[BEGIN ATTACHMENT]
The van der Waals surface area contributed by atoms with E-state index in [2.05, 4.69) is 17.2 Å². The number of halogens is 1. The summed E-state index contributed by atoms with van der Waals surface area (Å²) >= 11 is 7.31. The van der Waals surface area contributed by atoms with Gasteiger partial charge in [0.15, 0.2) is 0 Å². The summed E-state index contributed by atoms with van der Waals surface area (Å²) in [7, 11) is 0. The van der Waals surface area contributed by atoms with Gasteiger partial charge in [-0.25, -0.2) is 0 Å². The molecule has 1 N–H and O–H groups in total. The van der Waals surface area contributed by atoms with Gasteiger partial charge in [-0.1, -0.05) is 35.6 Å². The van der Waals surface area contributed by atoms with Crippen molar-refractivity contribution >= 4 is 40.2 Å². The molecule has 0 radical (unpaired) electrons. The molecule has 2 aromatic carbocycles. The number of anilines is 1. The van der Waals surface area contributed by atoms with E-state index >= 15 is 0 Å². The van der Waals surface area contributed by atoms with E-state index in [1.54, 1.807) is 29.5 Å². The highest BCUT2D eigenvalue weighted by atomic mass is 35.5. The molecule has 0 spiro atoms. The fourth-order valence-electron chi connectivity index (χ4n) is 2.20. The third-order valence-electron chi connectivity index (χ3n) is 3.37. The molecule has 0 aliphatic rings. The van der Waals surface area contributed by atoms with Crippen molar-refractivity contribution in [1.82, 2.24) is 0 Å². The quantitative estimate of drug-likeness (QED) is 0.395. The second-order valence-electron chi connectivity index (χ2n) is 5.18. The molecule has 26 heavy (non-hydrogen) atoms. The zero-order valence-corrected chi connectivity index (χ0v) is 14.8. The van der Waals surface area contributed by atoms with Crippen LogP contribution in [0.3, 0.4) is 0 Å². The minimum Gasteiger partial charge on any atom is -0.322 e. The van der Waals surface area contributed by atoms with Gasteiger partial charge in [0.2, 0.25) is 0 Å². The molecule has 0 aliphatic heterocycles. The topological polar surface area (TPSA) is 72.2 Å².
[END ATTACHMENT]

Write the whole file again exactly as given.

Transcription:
The van der Waals surface area contributed by atoms with E-state index in [2.05, 4.69) is 17.2 Å². The number of halogens is 1. The summed E-state index contributed by atoms with van der Waals surface area (Å²) >= 11 is 7.31. The van der Waals surface area contributed by atoms with Gasteiger partial charge in [0.15, 0.2) is 0 Å². The summed E-state index contributed by atoms with van der Waals surface area (Å²) in [7, 11) is 0. The van der Waals surface area contributed by atoms with Gasteiger partial charge in [-0.25, -0.2) is 0 Å². The molecule has 1 N–H and O–H groups in total. The van der Waals surface area contributed by atoms with Gasteiger partial charge in [-0.1, -0.05) is 35.6 Å². The van der Waals surface area contributed by atoms with Crippen molar-refractivity contribution >= 4 is 40.2 Å². The molecule has 0 radical (unpaired) electrons. The molecule has 2 aromatic carbocycles. The number of anilines is 1. The van der Waals surface area contributed by atoms with E-state index >= 15 is 0 Å². The van der Waals surface area contributed by atoms with E-state index in [1.54, 1.807) is 29.5 Å². The highest BCUT2D eigenvalue weighted by atomic mass is 35.5. The molecule has 0 spiro atoms. The fourth-order valence-electron chi connectivity index (χ4n) is 2.20. The third-order valence-electron chi connectivity index (χ3n) is 3.37. The molecule has 0 aliphatic rings. The van der Waals surface area contributed by atoms with Crippen molar-refractivity contribution in [1.82, 2.24) is 0 Å². The quantitative estimate of drug-likeness (QED) is 0.395. The second-order valence-electron chi connectivity index (χ2n) is 5.18. The molecule has 26 heavy (non-hydrogen) atoms. The zero-order valence-corrected chi connectivity index (χ0v) is 14.8. The van der Waals surface area contributed by atoms with Crippen LogP contribution in [0.3, 0.4) is 0 Å². The minimum Gasteiger partial charge on any atom is -0.322 e. The van der Waals surface area contributed by atoms with Gasteiger partial charge in [0.2, 0.25) is 0 Å². The molecule has 0 aliphatic heterocycles. The topological polar surface area (TPSA) is 72.2 Å².